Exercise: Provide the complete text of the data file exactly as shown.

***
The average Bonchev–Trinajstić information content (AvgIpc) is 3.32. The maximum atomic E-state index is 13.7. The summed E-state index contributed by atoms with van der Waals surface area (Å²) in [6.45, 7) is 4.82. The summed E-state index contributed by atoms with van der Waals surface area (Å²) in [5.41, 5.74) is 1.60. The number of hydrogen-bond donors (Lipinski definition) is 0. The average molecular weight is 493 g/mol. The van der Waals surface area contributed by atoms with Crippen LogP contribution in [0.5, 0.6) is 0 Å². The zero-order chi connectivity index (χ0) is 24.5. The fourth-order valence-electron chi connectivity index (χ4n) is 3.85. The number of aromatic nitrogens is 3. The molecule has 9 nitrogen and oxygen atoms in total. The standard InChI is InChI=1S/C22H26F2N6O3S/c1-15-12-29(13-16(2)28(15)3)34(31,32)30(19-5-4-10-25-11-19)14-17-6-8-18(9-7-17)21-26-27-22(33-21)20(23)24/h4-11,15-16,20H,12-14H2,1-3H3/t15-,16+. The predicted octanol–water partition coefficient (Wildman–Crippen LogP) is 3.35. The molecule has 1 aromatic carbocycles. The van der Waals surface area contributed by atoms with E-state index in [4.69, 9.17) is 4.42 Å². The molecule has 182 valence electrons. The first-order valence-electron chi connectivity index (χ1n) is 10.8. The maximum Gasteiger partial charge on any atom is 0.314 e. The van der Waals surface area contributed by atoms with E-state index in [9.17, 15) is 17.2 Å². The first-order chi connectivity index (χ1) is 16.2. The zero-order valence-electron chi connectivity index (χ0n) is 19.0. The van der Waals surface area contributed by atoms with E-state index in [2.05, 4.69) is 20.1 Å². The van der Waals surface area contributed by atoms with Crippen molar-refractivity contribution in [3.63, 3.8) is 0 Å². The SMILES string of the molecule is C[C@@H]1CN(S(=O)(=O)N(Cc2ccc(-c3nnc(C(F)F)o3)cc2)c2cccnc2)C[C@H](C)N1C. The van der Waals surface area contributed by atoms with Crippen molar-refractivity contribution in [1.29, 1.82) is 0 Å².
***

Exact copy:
The average Bonchev–Trinajstić information content (AvgIpc) is 3.32. The maximum atomic E-state index is 13.7. The summed E-state index contributed by atoms with van der Waals surface area (Å²) in [6.45, 7) is 4.82. The summed E-state index contributed by atoms with van der Waals surface area (Å²) in [5.41, 5.74) is 1.60. The number of hydrogen-bond donors (Lipinski definition) is 0. The average molecular weight is 493 g/mol. The van der Waals surface area contributed by atoms with Crippen LogP contribution in [0.5, 0.6) is 0 Å². The zero-order chi connectivity index (χ0) is 24.5. The fourth-order valence-electron chi connectivity index (χ4n) is 3.85. The number of aromatic nitrogens is 3. The molecule has 9 nitrogen and oxygen atoms in total. The standard InChI is InChI=1S/C22H26F2N6O3S/c1-15-12-29(13-16(2)28(15)3)34(31,32)30(19-5-4-10-25-11-19)14-17-6-8-18(9-7-17)21-26-27-22(33-21)20(23)24/h4-11,15-16,20H,12-14H2,1-3H3/t15-,16+. The predicted octanol–water partition coefficient (Wildman–Crippen LogP) is 3.35. The molecule has 1 aromatic carbocycles. The van der Waals surface area contributed by atoms with E-state index in [4.69, 9.17) is 4.42 Å². The molecule has 182 valence electrons. The first-order valence-electron chi connectivity index (χ1n) is 10.8. The maximum Gasteiger partial charge on any atom is 0.314 e. The van der Waals surface area contributed by atoms with E-state index in [9.17, 15) is 17.2 Å². The first-order chi connectivity index (χ1) is 16.2. The zero-order valence-electron chi connectivity index (χ0n) is 19.0. The van der Waals surface area contributed by atoms with E-state index in [2.05, 4.69) is 20.1 Å². The van der Waals surface area contributed by atoms with Crippen molar-refractivity contribution in [3.63, 3.8) is 0 Å². The SMILES string of the molecule is C[C@@H]1CN(S(=O)(=O)N(Cc2ccc(-c3nnc(C(F)F)o3)cc2)c2cccnc2)C[C@H](C)N1C. The van der Waals surface area contributed by atoms with Crippen molar-refractivity contribution in [1.29, 1.82) is 0 Å².